God’s Word for You
Numbers 36:5-12 Choosing your spouse
by Pastor Timothy Smith on Monday, February 14, 2022
5 Then at the LORD’s word, Moses commanded the Israelites, “What the tribe of Joseph’s descendants is saying is right. 6 This is what the LORD commands for Zelophehad’s daughters: They may be married to whomever they wish, but they are to be married within the clan of their father’s tribe. 7 In that way no inheritance for the Israelites will transfer from tribe to tribe, for each of the Israelites is to keep the inheritance of his ancestral tribe. 8 Every daughter who possesses an inheritance in any of the Israelite tribes is to be married to someone from the clan of her father’s tribe, so that each of the Israelites will retain possession of the inheritance of his fathers. 9 So no inheritance will transfer from one tribe to another tribe, for each of the Israelite tribes will keep its own inheritance.” 10 So Zelophehad’s daughters did as the LORD commanded Moses. 11 Zelophehad’s daughters—Mahlah, Tirzah, Hoglah, Milcah, and Noah—were married to cousins on their father’s side. 12 They were married to men from the clans of the descendants of Manasseh the son of Joseph. Their inheritance remained within the tribe of their father’s clan.
The judgment of the Lord for the daughters of Zelophehad is clear: They could marry, but they should marry within their own tribe (that is, the tribe of Manasseh), or they would lose their inheritance. And this is what they did. This is such a simple passage that it hardly needs any explanation.
However, this passage corresponds to every single Christian marriage, in that we should consider carefully the one whom we will marry, like Zelophehad’s daughters, or we run the danger of losing our inheritance, too—that is, our eternal inheritance. First, we need to remember that marriage is an honorable estate, but also a necessary one. God has commanded that in general men and women should enter into marriage, because they were created for it. There should only be rare exceptions, as Luther teaches in the Large Catechism: “Some who are unsuited for married life and others whom he [God] has released by a high supernatural gift so that they can maintain chastity outside of marriage” (Sixth Commandment, par. 211).
Marriage was established by God as the second estate under which men and women live. This is shown in the marriage of Adam and Eve (Genesis 2:24) following the institution of the first estate, which is the church (Genesis 2:17). Therefore we see that marriage pleases God, and we should do everything we can to please God and to give him glory in our marriages. Just as marriage is a gift to enable men and women a way to enjoy the gift of sex in a godly way, it should also be clear to us that the one we marry must be “a helper suitable” (Genesis 2:18), that is, not someone who will pull us away from Christ. We will want to marry someone with our same faith just as Zelophehad’s daughters needed to marry within their same tribe. They would be in danger of losing their inheritance, and we are in danger of losing our faith when we don’t make our faith and doctrine one of the key starting points for choosing a mate.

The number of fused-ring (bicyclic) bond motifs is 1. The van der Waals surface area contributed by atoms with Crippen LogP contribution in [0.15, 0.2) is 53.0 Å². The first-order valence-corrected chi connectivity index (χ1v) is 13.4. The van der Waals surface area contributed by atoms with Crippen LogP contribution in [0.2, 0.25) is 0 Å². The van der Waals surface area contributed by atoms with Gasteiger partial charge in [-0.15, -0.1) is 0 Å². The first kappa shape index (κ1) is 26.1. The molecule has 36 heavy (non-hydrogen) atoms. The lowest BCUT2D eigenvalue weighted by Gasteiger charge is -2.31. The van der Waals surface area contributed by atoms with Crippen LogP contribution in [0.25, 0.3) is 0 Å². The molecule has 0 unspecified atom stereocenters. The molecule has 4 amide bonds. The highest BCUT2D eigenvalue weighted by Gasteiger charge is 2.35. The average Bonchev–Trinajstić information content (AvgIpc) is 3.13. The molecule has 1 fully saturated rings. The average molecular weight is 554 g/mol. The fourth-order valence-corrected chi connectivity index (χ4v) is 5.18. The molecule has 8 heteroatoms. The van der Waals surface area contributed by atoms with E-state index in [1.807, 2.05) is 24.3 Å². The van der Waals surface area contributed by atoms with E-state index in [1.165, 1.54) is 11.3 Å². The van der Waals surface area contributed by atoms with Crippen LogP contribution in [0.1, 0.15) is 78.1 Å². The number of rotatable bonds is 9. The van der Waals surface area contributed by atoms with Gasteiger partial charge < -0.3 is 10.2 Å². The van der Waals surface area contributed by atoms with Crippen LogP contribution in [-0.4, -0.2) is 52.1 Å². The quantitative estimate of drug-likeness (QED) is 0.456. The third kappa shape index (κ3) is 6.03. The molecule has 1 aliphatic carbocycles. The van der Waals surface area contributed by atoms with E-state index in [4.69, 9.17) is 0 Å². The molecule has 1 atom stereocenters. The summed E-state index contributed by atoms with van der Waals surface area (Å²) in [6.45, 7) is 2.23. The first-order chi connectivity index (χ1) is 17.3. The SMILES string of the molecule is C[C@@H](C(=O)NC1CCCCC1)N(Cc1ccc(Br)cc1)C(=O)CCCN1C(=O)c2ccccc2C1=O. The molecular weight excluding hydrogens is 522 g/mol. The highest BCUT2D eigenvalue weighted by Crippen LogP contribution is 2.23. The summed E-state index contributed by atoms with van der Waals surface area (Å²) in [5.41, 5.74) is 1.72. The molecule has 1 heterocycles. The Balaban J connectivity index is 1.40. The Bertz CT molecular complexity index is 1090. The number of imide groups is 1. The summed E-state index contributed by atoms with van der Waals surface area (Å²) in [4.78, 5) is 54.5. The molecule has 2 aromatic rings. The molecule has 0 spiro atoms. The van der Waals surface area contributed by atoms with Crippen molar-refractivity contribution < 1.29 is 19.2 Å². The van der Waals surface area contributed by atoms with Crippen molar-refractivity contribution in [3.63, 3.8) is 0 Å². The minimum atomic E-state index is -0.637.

The tendency with all relationships is to find the smoothest interaction; the least amount of friction. A couple that is Christian but that comes from different denominations will tend to fall to the denomination that is less strict, less faithful to the word of God, unless the other spouse is especially adamant about their faith and doctrine. A couple in which one is Christian and the other is not will tend to fall completely away from religion altogether—again, unless extraordinary faith is involved.
But we also have the warning from Scripture that marrying for the wrong reason does not please God. When Esau learned that his parents were displeased when he married a Hittite and a Hivite, he married a granddaughter of Abraham (his second cousin) to try and please his father. However, “whatever Esau was doing he was doing hypocritically and deceitfully” (Luther, LW 7:199). He didn’t marry his cousin so that she would guide his other two wives toward the faith of Abraham. And Esau’s descendants the Edomites worshiped false gods from this time all the way down to the days of Herod the Great and his idolatry (2 Chronicles 25:14). The Lord warns about those outside the faith: “You must not intermarry with them, because they will surely turn your hearts after their gods” (1 Kings 11:2).
When we consider the three blessings of marriage, we should also ask ourselves about how we receive and use those blessings.
First: Marriage brings loving companionship. “He has taken me to the banquet hall, and his banner over me is love” (Song of Solomon 2:4). How can this companionship thrive as God’s blessing if the marriage couple turns away from God, or gives up worshiping God and praying together?
Second: In marriage, God blesses us with sexual happiness. “This is my lover, this is my friend” (Song 5:16). How can this sexual union please God if the couple descend into unbelief and enjoy one another’s bodies but reject the creator who blessed them?
Third: In marriage, God blesses us with children. “From my mother’s womb you have been my God” (Psalm 22:10). How can we please God with these children if we do not lead them to Christ? Jesus warned: “If anyone causes one of these little ones who believe in me to sin, it would be better for him to have a large millstone hung around his neck and to be drowned in the depths of the sea” (Matthew 18:6).
If you are married, praise God for a godly spouse! If you are not, pray that God would give you a godly spouse! Who can find a heroic wife? She is far more precious than rubies (Proverbs 31:10).
Pastor Timothy Smith